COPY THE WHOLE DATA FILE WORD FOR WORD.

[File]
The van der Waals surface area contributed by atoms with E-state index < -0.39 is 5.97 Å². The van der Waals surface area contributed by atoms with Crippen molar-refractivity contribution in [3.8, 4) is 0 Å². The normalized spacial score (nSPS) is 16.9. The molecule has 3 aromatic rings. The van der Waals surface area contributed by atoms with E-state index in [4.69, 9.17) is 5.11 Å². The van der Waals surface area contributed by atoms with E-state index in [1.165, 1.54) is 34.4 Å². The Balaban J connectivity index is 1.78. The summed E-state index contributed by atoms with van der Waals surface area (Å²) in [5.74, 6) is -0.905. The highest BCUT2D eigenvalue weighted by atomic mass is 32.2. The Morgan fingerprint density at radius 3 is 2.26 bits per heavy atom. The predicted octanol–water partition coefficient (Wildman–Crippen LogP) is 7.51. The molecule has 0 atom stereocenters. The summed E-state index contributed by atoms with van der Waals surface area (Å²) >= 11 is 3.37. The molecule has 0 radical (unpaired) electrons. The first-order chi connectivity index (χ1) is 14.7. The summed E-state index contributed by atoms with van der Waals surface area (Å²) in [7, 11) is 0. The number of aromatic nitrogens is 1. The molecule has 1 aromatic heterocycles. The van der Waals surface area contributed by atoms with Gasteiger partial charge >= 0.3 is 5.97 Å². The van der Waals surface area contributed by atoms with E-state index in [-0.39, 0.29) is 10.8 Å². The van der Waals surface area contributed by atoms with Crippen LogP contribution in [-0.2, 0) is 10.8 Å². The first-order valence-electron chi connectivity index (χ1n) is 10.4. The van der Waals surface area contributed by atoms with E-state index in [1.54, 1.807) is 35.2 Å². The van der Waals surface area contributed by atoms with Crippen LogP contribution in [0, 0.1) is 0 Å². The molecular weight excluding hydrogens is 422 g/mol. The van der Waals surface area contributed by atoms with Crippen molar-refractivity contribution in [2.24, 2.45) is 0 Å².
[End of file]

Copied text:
The van der Waals surface area contributed by atoms with E-state index < -0.39 is 5.97 Å². The van der Waals surface area contributed by atoms with Crippen molar-refractivity contribution in [3.8, 4) is 0 Å². The normalized spacial score (nSPS) is 16.9. The molecule has 3 aromatic rings. The van der Waals surface area contributed by atoms with E-state index in [4.69, 9.17) is 5.11 Å². The van der Waals surface area contributed by atoms with E-state index in [1.165, 1.54) is 34.4 Å². The Balaban J connectivity index is 1.78. The summed E-state index contributed by atoms with van der Waals surface area (Å²) in [5.74, 6) is -0.905. The highest BCUT2D eigenvalue weighted by atomic mass is 32.2. The Morgan fingerprint density at radius 3 is 2.26 bits per heavy atom. The predicted octanol–water partition coefficient (Wildman–Crippen LogP) is 7.51. The molecule has 0 atom stereocenters. The summed E-state index contributed by atoms with van der Waals surface area (Å²) >= 11 is 3.37. The molecule has 0 radical (unpaired) electrons. The first-order chi connectivity index (χ1) is 14.7. The summed E-state index contributed by atoms with van der Waals surface area (Å²) in [7, 11) is 0. The number of aromatic nitrogens is 1. The molecule has 1 aromatic heterocycles. The van der Waals surface area contributed by atoms with Gasteiger partial charge >= 0.3 is 5.97 Å². The van der Waals surface area contributed by atoms with E-state index in [-0.39, 0.29) is 10.8 Å². The van der Waals surface area contributed by atoms with Crippen LogP contribution in [-0.2, 0) is 10.8 Å². The first-order valence-electron chi connectivity index (χ1n) is 10.4. The van der Waals surface area contributed by atoms with E-state index in [1.54, 1.807) is 35.2 Å². The van der Waals surface area contributed by atoms with Crippen LogP contribution in [0, 0.1) is 0 Å². The molecular weight excluding hydrogens is 422 g/mol. The van der Waals surface area contributed by atoms with Crippen molar-refractivity contribution in [2.24, 2.45) is 0 Å².